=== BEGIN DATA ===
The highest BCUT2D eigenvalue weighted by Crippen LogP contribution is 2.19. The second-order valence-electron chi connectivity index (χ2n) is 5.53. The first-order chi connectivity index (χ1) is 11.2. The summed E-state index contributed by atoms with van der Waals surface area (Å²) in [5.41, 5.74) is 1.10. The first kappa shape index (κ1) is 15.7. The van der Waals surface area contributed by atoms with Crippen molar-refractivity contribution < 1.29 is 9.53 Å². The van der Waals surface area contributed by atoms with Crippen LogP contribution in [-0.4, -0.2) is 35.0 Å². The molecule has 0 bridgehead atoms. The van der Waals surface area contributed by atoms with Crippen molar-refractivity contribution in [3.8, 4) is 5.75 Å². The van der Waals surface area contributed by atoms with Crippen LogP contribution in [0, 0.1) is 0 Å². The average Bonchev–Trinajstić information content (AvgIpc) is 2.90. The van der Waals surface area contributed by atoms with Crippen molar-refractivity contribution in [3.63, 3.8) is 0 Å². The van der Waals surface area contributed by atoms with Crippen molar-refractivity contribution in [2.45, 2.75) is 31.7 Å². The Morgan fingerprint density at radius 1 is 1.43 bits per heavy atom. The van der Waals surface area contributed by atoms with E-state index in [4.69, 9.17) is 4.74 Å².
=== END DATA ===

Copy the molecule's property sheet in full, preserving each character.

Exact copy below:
The highest BCUT2D eigenvalue weighted by Crippen LogP contribution is 2.19. The second-order valence-electron chi connectivity index (χ2n) is 5.53. The first-order chi connectivity index (χ1) is 11.2. The summed E-state index contributed by atoms with van der Waals surface area (Å²) in [5.41, 5.74) is 1.10. The first kappa shape index (κ1) is 15.7. The van der Waals surface area contributed by atoms with Crippen molar-refractivity contribution < 1.29 is 9.53 Å². The van der Waals surface area contributed by atoms with Crippen LogP contribution in [-0.4, -0.2) is 35.0 Å². The molecule has 0 bridgehead atoms. The van der Waals surface area contributed by atoms with Crippen molar-refractivity contribution in [3.8, 4) is 5.75 Å². The van der Waals surface area contributed by atoms with Crippen LogP contribution in [0, 0.1) is 0 Å². The average Bonchev–Trinajstić information content (AvgIpc) is 2.90. The van der Waals surface area contributed by atoms with Crippen molar-refractivity contribution in [3.63, 3.8) is 0 Å². The van der Waals surface area contributed by atoms with Crippen molar-refractivity contribution in [2.45, 2.75) is 31.7 Å². The Morgan fingerprint density at radius 1 is 1.43 bits per heavy atom. The van der Waals surface area contributed by atoms with E-state index in [4.69, 9.17) is 4.74 Å².